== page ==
PRODUCT LIABILITY CLAIMS SHOULD MEET OBJECTIVE CAUSATION STANDARDS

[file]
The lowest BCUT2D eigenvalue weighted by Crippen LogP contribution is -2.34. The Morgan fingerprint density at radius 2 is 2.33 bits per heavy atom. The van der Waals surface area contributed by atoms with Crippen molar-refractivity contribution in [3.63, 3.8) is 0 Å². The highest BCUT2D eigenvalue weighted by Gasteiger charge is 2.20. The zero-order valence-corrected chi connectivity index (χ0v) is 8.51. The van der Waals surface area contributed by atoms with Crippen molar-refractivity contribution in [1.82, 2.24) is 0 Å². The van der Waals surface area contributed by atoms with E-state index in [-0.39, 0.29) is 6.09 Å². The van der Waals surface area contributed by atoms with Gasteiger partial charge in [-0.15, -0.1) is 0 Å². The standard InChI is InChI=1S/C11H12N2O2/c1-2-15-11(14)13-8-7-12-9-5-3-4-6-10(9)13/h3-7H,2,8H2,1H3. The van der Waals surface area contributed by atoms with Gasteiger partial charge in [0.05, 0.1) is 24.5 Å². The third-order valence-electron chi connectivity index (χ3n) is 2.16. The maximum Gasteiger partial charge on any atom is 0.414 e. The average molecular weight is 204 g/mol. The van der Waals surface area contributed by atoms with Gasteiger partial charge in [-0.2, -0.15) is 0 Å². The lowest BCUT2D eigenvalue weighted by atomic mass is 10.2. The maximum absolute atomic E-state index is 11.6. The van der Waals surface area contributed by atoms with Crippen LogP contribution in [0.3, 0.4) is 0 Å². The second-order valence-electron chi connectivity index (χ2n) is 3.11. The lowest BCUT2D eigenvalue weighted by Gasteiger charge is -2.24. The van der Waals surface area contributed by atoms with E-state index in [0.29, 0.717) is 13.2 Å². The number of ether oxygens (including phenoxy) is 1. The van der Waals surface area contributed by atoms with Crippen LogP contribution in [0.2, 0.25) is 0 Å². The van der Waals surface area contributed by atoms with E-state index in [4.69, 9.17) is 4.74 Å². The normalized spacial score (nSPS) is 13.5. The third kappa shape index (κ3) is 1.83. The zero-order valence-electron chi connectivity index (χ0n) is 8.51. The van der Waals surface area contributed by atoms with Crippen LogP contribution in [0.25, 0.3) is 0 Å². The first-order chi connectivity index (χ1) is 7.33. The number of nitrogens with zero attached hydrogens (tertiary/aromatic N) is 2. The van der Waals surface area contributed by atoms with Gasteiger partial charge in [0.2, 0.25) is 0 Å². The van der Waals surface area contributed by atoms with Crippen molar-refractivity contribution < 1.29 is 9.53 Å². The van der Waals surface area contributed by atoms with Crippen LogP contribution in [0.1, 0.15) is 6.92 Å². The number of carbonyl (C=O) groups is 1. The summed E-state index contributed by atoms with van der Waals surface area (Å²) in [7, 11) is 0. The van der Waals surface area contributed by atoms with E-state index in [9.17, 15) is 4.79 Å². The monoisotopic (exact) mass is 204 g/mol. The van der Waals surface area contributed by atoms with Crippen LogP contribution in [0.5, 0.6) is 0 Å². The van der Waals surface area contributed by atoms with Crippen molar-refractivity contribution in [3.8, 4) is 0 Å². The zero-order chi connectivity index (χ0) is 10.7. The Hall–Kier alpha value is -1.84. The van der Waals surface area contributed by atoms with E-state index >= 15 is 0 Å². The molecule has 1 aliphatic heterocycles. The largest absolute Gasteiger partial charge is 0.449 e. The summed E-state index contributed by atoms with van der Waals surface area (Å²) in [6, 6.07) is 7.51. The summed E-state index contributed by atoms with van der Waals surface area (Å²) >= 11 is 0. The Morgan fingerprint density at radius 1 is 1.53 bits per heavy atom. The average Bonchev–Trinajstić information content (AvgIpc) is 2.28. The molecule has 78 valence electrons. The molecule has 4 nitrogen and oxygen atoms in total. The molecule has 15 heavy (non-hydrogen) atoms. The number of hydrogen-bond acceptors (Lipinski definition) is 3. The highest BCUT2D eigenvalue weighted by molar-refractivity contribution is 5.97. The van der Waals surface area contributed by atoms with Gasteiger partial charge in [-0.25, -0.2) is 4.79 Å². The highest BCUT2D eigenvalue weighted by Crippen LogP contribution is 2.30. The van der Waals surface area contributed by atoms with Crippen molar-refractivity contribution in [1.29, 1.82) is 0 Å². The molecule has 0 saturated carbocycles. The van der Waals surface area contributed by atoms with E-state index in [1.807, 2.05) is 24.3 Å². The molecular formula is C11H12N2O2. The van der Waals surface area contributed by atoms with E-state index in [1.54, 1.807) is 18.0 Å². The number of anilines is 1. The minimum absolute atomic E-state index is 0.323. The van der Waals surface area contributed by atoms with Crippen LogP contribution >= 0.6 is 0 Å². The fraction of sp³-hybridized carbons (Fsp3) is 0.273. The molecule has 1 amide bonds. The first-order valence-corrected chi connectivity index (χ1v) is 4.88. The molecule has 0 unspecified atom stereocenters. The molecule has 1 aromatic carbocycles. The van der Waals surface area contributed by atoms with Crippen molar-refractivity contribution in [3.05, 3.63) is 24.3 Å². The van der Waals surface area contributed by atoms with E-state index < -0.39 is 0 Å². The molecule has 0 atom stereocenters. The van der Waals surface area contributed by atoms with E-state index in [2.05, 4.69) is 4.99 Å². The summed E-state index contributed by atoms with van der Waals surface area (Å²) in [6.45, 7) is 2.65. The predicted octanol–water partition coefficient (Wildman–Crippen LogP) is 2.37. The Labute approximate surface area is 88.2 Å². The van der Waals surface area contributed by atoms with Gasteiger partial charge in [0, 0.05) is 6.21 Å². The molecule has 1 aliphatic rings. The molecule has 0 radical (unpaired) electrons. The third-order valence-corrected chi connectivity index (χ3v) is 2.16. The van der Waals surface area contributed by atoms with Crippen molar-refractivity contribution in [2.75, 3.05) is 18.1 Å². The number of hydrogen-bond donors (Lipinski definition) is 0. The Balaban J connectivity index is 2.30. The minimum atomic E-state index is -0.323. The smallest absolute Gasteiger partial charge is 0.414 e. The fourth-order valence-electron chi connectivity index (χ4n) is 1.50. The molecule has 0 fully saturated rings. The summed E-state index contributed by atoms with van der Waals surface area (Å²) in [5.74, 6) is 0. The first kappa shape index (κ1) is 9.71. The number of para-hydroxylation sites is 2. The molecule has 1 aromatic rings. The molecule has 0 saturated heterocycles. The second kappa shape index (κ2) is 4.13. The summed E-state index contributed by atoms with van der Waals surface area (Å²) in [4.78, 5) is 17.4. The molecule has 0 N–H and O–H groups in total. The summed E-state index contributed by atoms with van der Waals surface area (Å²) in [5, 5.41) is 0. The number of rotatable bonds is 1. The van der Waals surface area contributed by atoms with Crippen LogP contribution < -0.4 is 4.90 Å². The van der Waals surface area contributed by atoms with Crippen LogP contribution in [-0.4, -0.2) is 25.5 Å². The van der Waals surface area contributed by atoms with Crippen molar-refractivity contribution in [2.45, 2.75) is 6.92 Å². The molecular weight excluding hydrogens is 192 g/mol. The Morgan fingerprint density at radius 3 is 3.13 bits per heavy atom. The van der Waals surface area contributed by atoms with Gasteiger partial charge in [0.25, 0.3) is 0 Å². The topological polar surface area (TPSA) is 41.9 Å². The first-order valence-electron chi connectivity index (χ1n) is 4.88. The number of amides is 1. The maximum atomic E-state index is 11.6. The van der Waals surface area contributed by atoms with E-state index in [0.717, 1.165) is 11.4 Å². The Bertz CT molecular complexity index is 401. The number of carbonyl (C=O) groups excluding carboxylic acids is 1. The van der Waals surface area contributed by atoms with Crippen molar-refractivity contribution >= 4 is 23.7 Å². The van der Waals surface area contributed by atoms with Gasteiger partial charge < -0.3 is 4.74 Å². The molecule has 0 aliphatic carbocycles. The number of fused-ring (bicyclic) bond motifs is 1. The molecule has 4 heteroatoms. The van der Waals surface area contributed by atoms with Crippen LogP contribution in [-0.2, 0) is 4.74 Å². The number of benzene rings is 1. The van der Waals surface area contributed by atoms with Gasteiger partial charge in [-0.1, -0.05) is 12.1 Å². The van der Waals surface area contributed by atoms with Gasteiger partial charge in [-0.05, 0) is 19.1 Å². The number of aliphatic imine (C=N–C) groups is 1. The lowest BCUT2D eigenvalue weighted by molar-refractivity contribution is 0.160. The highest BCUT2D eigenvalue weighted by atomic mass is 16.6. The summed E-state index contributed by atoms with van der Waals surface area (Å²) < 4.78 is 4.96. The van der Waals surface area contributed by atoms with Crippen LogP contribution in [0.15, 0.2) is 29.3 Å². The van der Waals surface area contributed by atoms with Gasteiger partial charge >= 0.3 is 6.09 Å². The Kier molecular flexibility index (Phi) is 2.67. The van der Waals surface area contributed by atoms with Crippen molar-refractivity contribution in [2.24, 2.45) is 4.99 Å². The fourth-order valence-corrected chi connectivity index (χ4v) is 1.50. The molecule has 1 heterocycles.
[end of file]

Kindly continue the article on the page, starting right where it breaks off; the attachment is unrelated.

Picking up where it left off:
PRODUCT LIABILITY CLAIMS SHOULD MEET OBJECTIVE CAUSATION STANDARDS in cases where injury is not manifest for many years after exposure to a drug, the Pharmaceutical Mfrs. Assn. (PMA) maintained in an Aug. 19 letter to the Senate Commerce/Consumer Subcmte. In preliminary comments that reiterate basic assn. positions expressed in President Mossinghoff's testimony before the subcmte. in June ("The Pink Sheet" June 24, p. 5), PMA said: "While we recognize the special problems these situations present, we believe that claimants should still be required to meet some of the objective standards of causation." The assn. said it "cannot agree" to the "toxic" injuries provisions in the subcmte.'s "staff working draft," released July 15 ("The Pink Sheet" July 22, T&G-6). The draft states that in claims involving toxic injuries, which become evident only many years after exposure to the causative agent, "the product shall be deemed to have been a substantial factor in producing the claimant's toxic harm if (1) the claimant was exposed to the product, and (2) exposure in such dose would significantly increase the risk of incurring the toxic harm" -- unless another toxic agent "is more likely to have independently produced the claimant's" injury. PMA argued that "warnings as to unavoidable risks must be a defense," particularly with regard to pharmaceuticals. PMA's comments on the draft bill were based on an initial review by "lawyers and others within the pharmaceutical industry," according to the letter, which was signed by PMA Asst. General Counsel Geoffrey Smith. In addition, plans for the assn.'s Compensation Study Group to generate a report on the no-fault compensation concept in the fall are said to be on schedule. The assn. said it is "encouraged" by the working draft's "clear statement of negligence as the basic standard of liability." However, the draft does not go far enough in saying that a company is presumed not to be negligent if it has complied with FDA regulations in making and labeling a drug product, PMA contended. Such a presumption "should be subject to rebuttal only if a showing is made that the mfr. withheld material information from FDA or made material misrepresentations to the agency," the assn. maintained. PMA said it has "very serious problems" with the draft's definition of an "unreasonably dangerous" product. The proposed definition -- that a product is unreasonably dangerous if a reasonably careful person, knowing about the danger that caused the claimant's harm, would not have marketed the product -- "can be read as requiring a mfr. to provide compensation by imputing to it knowledge that was in fact capable of being known given the state of scientific and medical knowledge at the time the product was sold," the assn. argued. "At this time we do not have any basis for estimating what the economic impact of such a provision could be or if there is any way that this potential liability can be insured or otherwise provided for in a way that does not put at risk the viability of our industry."
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